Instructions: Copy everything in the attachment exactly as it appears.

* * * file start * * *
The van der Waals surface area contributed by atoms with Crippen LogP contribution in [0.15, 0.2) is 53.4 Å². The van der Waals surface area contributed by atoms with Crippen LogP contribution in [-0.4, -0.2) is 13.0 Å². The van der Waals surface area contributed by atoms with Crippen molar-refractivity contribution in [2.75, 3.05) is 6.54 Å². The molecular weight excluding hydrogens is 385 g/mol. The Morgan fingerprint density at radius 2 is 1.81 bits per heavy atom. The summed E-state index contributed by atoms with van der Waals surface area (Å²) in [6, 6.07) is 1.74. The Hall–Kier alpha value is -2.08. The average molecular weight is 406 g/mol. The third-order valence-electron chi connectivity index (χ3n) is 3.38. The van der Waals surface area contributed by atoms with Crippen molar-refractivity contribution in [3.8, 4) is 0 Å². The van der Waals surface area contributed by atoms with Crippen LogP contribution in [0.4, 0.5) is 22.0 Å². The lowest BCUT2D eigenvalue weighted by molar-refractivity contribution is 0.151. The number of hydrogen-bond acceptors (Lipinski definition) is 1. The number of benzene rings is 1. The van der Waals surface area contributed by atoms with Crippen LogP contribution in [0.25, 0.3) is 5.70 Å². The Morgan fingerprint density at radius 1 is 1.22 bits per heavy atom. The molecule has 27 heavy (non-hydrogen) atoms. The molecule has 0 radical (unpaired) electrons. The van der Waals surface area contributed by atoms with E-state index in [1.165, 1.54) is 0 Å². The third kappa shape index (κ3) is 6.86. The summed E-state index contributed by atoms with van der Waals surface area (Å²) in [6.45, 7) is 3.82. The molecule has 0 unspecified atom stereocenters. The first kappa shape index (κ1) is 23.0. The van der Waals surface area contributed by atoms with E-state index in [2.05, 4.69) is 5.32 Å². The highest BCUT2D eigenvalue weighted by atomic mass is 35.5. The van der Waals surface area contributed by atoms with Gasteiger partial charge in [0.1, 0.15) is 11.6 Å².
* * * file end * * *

The van der Waals surface area contributed by atoms with Crippen LogP contribution in [0.15, 0.2) is 53.4 Å². The van der Waals surface area contributed by atoms with Crippen LogP contribution in [-0.4, -0.2) is 13.0 Å². The van der Waals surface area contributed by atoms with Crippen molar-refractivity contribution in [2.75, 3.05) is 6.54 Å². The molecular weight excluding hydrogens is 385 g/mol. The Morgan fingerprint density at radius 2 is 1.81 bits per heavy atom. The summed E-state index contributed by atoms with van der Waals surface area (Å²) in [6, 6.07) is 1.74. The Hall–Kier alpha value is -2.08. The average molecular weight is 406 g/mol. The third-order valence-electron chi connectivity index (χ3n) is 3.38. The van der Waals surface area contributed by atoms with Crippen molar-refractivity contribution in [3.8, 4) is 0 Å². The van der Waals surface area contributed by atoms with Crippen LogP contribution in [0.4, 0.5) is 22.0 Å². The lowest BCUT2D eigenvalue weighted by molar-refractivity contribution is 0.151. The number of hydrogen-bond acceptors (Lipinski definition) is 1. The number of benzene rings is 1. The van der Waals surface area contributed by atoms with Crippen LogP contribution in [0.25, 0.3) is 5.70 Å². The Morgan fingerprint density at radius 1 is 1.22 bits per heavy atom. The molecule has 27 heavy (non-hydrogen) atoms. The molecule has 0 radical (unpaired) electrons. The van der Waals surface area contributed by atoms with E-state index in [1.165, 1.54) is 0 Å². The third kappa shape index (κ3) is 6.86. The summed E-state index contributed by atoms with van der Waals surface area (Å²) in [6.45, 7) is 3.82. The molecule has 0 unspecified atom stereocenters. The first kappa shape index (κ1) is 23.0. The van der Waals surface area contributed by atoms with E-state index in [2.05, 4.69) is 5.32 Å². The highest BCUT2D eigenvalue weighted by atomic mass is 35.5. The van der Waals surface area contributed by atoms with Gasteiger partial charge in [0.1, 0.15) is 11.6 Å².